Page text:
In April 1994, South Africa held its first democratic elections, and as a result of the election of the new government, the policy of apartheid that had governed every aspect of the lives of all South Africans was officially abolished. Needless to say, the simple abolition of apartheid did little to affect the many years of profound damage; the heritage of apartheid will be with us for many years to come. The consequences of the policy of apartheid can clearly be seen in the way that education is carried out in South Africa. Deaf people in South Africa have been affected by the policies of apartheid and by its educational and linguistic consequences in a profound and comprehensive way. We focus on the Western Cape Provicnce where we both live and work. Both authors are hearing and have been involved in Deaf community affairs for about ten years. The first author is a sign language linguist, and the second author is a language therapist. This chapter was written as an initial step to investigate the issue of variation in the signed language that is used in South Africa.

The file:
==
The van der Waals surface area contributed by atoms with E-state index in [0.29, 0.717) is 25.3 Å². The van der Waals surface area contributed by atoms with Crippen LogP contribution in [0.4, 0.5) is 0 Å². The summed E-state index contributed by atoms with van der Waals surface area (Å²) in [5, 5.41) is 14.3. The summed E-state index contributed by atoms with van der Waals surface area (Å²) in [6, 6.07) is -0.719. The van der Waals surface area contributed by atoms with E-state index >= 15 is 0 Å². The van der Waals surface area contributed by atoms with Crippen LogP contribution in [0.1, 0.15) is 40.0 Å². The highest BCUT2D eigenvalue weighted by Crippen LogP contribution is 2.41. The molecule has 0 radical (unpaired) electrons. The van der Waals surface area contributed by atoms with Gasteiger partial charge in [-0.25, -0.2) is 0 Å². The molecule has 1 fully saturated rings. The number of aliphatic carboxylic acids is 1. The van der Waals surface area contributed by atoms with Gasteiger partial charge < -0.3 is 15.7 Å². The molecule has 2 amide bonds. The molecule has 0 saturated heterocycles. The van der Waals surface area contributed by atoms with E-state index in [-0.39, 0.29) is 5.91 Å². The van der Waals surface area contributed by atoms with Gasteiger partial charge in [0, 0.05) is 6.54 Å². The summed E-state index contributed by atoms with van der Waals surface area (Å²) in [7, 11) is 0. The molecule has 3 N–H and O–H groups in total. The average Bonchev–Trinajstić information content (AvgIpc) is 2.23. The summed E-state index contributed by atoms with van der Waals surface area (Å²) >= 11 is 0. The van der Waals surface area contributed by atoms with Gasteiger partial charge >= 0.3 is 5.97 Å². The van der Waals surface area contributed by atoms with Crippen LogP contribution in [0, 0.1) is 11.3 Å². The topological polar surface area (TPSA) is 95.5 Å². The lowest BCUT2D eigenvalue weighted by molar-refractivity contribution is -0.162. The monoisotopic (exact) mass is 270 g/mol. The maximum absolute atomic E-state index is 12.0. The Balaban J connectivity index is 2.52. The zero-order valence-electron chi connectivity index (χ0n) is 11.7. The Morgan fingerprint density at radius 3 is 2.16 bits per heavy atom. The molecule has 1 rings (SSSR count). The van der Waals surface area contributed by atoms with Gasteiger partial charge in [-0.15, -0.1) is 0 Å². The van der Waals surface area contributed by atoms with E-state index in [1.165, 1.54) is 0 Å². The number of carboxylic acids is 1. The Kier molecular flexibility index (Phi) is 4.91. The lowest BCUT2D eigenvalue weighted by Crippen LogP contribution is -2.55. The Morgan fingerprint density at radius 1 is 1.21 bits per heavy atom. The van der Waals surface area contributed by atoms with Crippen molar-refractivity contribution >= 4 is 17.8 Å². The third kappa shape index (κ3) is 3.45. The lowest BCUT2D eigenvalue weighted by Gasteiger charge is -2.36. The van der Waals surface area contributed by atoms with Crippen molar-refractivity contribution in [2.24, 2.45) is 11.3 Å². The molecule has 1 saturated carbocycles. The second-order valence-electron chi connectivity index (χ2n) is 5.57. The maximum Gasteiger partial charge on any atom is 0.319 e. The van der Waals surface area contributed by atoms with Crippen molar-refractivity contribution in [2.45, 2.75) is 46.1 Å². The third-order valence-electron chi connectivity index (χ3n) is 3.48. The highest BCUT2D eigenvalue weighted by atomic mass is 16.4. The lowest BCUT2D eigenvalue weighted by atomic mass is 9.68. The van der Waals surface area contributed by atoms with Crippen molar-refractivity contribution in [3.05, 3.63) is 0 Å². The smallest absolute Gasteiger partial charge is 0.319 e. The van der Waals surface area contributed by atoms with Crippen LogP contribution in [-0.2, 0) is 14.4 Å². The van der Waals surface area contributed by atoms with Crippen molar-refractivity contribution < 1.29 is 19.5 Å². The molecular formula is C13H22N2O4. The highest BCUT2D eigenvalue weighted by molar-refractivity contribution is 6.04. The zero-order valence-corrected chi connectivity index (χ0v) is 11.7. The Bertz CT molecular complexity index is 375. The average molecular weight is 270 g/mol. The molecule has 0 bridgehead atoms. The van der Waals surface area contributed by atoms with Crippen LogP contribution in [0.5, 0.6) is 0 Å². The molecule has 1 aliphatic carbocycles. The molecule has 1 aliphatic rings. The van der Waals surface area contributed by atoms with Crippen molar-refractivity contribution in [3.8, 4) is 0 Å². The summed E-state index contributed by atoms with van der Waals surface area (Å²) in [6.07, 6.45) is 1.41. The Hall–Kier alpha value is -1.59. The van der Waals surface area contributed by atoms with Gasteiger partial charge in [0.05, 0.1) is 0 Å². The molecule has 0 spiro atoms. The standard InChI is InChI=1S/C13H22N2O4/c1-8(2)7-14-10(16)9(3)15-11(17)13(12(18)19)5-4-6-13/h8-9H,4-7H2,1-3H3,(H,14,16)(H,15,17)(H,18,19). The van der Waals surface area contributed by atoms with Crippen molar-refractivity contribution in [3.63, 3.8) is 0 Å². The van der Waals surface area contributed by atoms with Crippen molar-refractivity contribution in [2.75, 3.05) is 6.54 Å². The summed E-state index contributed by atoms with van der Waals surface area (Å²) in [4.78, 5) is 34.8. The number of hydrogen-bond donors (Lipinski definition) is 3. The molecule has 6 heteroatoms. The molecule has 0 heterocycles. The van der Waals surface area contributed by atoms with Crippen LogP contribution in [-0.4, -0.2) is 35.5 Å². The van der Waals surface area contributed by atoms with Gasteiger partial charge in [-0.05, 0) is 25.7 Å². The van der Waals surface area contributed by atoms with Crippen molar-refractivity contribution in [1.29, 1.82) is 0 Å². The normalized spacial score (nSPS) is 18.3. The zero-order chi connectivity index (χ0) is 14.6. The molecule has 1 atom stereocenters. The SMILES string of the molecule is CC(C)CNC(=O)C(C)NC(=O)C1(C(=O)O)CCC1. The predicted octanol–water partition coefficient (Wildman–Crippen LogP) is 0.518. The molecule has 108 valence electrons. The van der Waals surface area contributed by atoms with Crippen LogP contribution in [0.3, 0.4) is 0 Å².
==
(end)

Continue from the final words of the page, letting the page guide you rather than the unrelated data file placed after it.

|Title of host publication||Many ways to be deaf|
|Subtitle of host publication||international variation in deaf communities|
|Editors||Leila Monaghan, Constanze Schmaling, Karen Nakamura, Graham H Turner|
|Place of Publication||Washington D.C.|
|Publisher||Gallaudet University Press|
|Publication status||Published - 2003|
Aarons, D., & Reynolds, L. (2003). South African sign language: changing policies and practice. In L. Monaghan, C. Schmaling, K. Nakamura, & G. H. Turner (Eds.), Many ways to be deaf: international variation in deaf communities (pp. 194-210). Washington D.C.: Gallaudet University Press.